Meanwhile, Zukas urged the government to stop hiding the country’s actual debt figures from the international community.
“There is a lot being written about the real debt problem. There are two aspects to the debt, first of all, the debt is the money that government owes not the private debt. So this government debt also includes debt from parastals as well and from institutions like the military. Now the important thing with debt is to use the money that you borrow on necessities which will help the country become economically more viable. You know, to build a road for people just to walk backwards or forward, is not what we should borrow money for. We should borrow money for a road that will have traffic for development and to do that, before you build a road, there should be a feasibility study which is normal but we have gone ahead and indulge in construction of roads on a big scale without examining which road is good for immediate economic benefit to the economy. In fact, most of them are probably politically chosen, which doesn’t help because debt has got to be paid back. The only way you can pay it back is from earning more in the economy.”
“So the question of how much debt the country has contracted is a big issue around and people say that the debt that government discloses has other debt which are not disclosed and they are called hidden debts. But we shouldn’t have hidden debts because in the end it’s got to be paid back. So we need to know how much the hidden debt is. This hidden debt is something which even the IMF is trying to find out about, but government has only disclosed a debt amounting to K8.7 billion.”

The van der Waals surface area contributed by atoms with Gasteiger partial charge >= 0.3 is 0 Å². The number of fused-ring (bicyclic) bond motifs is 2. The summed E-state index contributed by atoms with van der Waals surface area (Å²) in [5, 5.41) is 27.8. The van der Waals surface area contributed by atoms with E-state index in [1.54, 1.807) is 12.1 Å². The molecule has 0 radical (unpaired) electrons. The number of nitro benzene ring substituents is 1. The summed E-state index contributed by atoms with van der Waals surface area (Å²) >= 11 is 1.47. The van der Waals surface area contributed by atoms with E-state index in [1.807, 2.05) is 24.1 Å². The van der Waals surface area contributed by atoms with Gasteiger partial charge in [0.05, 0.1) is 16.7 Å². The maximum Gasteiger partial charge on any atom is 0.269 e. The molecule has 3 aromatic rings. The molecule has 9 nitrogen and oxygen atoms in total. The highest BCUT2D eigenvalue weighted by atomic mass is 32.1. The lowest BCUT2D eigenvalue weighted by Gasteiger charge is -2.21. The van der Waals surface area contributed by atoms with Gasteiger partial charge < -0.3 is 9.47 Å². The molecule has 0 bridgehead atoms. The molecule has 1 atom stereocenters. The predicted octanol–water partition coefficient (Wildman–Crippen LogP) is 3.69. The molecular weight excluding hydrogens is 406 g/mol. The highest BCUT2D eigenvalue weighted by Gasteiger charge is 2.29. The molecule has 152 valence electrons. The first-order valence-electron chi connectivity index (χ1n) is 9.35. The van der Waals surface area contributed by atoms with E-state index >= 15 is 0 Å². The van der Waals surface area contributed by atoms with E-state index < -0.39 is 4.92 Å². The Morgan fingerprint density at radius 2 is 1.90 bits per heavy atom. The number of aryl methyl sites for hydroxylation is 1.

Further, Zukas observed that the public media in Zambia had been monopolised by the PF government where the opposition political parties had little or no coverage.
“The public media which include the two Newspapers (Times of Zambia and Zambia Daily mail) and ZNBC have all become very biased towards not only government but the ruling party too. Everything public media houses do have emphasis in favour of the ruling party while the opposition hardly gets any attention from the public media. You can have the [News] Diggers, you can have the Mast Newspaper but the public media are financed by the public and the tax payers. So the public media belongs to everyone, not just a ruling party. A ruling party has every right to be covered, but so is every other party,” said Zukas.
“I was Director of the Daily mail for a short while and I resigned when I saw that government wanted it to become very much in favour of the ruling party. When I was appointed under Sata, we were told to run the paper on a business-like basis but that stopped after all. So we need to go back to the fact that the public media belongs to the public. It belongs to all the tax payers and all the people and we must get it balanced. I am not against them giving publicity to government as such but the ruling party should not get any more prominence than any other party. The President (Lungu) at that SADC double Troika meeting going on in Angola gave a lecture that good governance and democracy is the basis that we should adhere to but we are not doing that here [in Zambia].”